By 1945, however, Churchill had become deeply embittered by the ruthlessness of US conduct towards Britain. He never allowed his feelings to show, but he had learnt from painful experience that sentiment exercised no influence upon Washington’s behaviour.

This remains a perennial reality, although our leaders have short memories. Forever expecting more from the relationship, they are disappointed. When we join the Americans at war, we become subordinates in conducting operations we cannot control. Critics challenge the Brown government about its lack of a clear Afghan policy. In truth, this depends on the Obama administration, which has yet to chart a coherent course.

It is a painful irony, that the release of Abdelbaset Ali Mohmed al-Megrahi has inflicted more damage upon Britain’s popular standing in America than our efforts in Helmand have gained credit. The decision is regarded as evidence of British infirmity of purpose in the struggle against terrorism, and it will not be quickly forgotten.

Winston Churchill might have told Gordon Brown that there is scant purpose in enduring, for the cause of Atlantic solidarity, military funeral processions through Wootton Bassett, if Britain frees onto the streets of Tripoli a man perceived in the US as a mass murderer and public enemy.

Max Hastings’s new book Finest Years: Churchill as Warlord 1940-45 is published by HarperCollins

Walter Hinteler
 
  1  
Reply Fri 11 Sep, 2009 08:49 am
@spendius,
And that's connected to the book published the Foreign Office exactly how, spendi?
0 Replies
 
Foofie
 
  1  
Reply Fri 11 Sep, 2009 08:59 am
@Walter Hinteler,
Walter Hinteler wrote:

Foofie wrote:

Do Germans have any prejudicial feelings towards the Turkish guest workers? If yes, then prejudice might just be part of the human condition, and Thatcher is just a human.


Well, I haven't read the book (did you read it?), but according to what is published, Thatcher didn't mention our Turkish born co-patriots or the former guestworkers.

And as far as I know and could out, there hadn't been any in the former GDR, at least not in a notable number.
Do you have different informations?


I did not read the book. Most books I read are related to American politics, and the position of the U.S. in the world. I do not read about European politics. Nor do I have any "different information."

I do watch occasionally DW tv news, since they give concise news segments about topics not found on American newscasts. Also, a five or ten minute highlight about some specific news topic at the end. The news presenters speak a flawless English; are they German? I would guess that in a decade or two, when a German national is interviewed for a news item, the individual will be replying in English, since the younger generation speaks English so well. Could you envision that English ultimately will function as Esperanto had originally been envisioned, as a world language? I think we would have a better chance at peace in the world, since I do believe similar language is a great pacifier of other cultural differences.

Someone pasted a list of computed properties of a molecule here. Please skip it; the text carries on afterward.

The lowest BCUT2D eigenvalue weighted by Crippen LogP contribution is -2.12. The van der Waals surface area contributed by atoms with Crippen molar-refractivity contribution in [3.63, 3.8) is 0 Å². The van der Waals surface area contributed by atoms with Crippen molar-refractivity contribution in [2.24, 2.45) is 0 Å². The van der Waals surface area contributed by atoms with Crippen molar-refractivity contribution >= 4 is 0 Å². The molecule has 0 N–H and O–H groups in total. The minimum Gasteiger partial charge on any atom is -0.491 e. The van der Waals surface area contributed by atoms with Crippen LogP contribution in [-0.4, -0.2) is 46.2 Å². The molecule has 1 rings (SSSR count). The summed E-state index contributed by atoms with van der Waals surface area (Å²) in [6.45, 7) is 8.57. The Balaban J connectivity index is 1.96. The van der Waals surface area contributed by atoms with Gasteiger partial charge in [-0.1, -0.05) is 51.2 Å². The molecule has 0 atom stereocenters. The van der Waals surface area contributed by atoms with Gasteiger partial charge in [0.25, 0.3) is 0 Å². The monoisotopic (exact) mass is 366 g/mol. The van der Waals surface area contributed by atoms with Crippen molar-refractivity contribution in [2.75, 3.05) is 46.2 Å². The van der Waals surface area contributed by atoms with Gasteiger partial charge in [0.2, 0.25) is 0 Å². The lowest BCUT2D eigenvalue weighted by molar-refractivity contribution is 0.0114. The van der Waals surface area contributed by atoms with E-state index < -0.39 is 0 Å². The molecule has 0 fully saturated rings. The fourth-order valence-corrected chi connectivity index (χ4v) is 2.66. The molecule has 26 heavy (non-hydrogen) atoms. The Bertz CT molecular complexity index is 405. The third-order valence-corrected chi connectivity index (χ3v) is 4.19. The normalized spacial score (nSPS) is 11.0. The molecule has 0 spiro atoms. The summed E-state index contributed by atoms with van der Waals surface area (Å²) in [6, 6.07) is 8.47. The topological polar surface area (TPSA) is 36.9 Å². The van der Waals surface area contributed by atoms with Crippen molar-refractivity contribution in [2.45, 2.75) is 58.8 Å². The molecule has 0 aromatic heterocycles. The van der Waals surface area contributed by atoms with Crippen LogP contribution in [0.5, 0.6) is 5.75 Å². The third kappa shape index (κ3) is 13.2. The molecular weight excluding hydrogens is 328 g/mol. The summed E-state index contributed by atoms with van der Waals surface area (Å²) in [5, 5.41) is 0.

Walter Hinteler
 
  1  
Reply Fri 11 Sep, 2009 09:24 am
@Foofie,
Foofie wrote:

I did not read the book. Most books I read are related to American politics, and the position of the U.S. in the world. I do not read about European politics. Nor do I have any "different information."


In that case, why do you want again to derail the thread?
Foofie
 
  1  
Reply Fri 11 Sep, 2009 11:17 am
@Walter Hinteler,
Walter Hinteler wrote:

Foofie wrote:

I did not read the book. Most books I read are related to American politics, and the position of the U.S. in the world. I do not read about European politics. Nor do I have any "different information."


In that case, why do you want again to derail the thread?


How did my response to your earlier question above (did I read the book?), and my explanation that I do not read European history, and then finally answering your question as to whether I have any "different information" be an attempt to derail the thread?

But, if some readers do not see less than loving feelings towards Germany exactly as a sin, do you expect all readers to react in horror, to the possibility that perhaps there is some residual angst towards Germany?

For that matter, why not question whether angst was the motivating feeling, rather than prejudice? Angst does not have the same negative connotation as prejudicial.

My questionning is really just taking a side, pro-Thatcher. That is not derailing the thread. It is offering another viewpoint to the thread, perhaps. Must I be anti-Thatcher and pro-unified Germany?
0 Replies
 
Merry Andrew
 
  1  
Reply Fri 11 Sep, 2009 11:33 am
Thatcher was hardly alone. There was a fear among quite a number of people 'of a certain age' (i.e. WW II survivors) that a unified Germany could just lead to trouble -- again. Looking back at the two major European wars of the 20th century, it's easy to see why those who had exerienced them would feel that the continent -- and the world -- was safer if Germany was not allowed to become unified power. West Germany at the time was already a major player on the world stage and that was okay because it was a staunch Western ally. But there was no telling what the political leanings of a unified Germany would be. The Soviet Union with its Warsaw Pact allies was still a formideable force to reckon with and the West was, frankly, scared of a Germany resurgent.
0 Replies
 
Adanac
 
  1  
Reply Fri 18 Sep, 2009 12:33 am
@spendius,
The Americans will always do the right thing . . . After they've exhausted all the alternatives.
Winston Churchill
0 Replies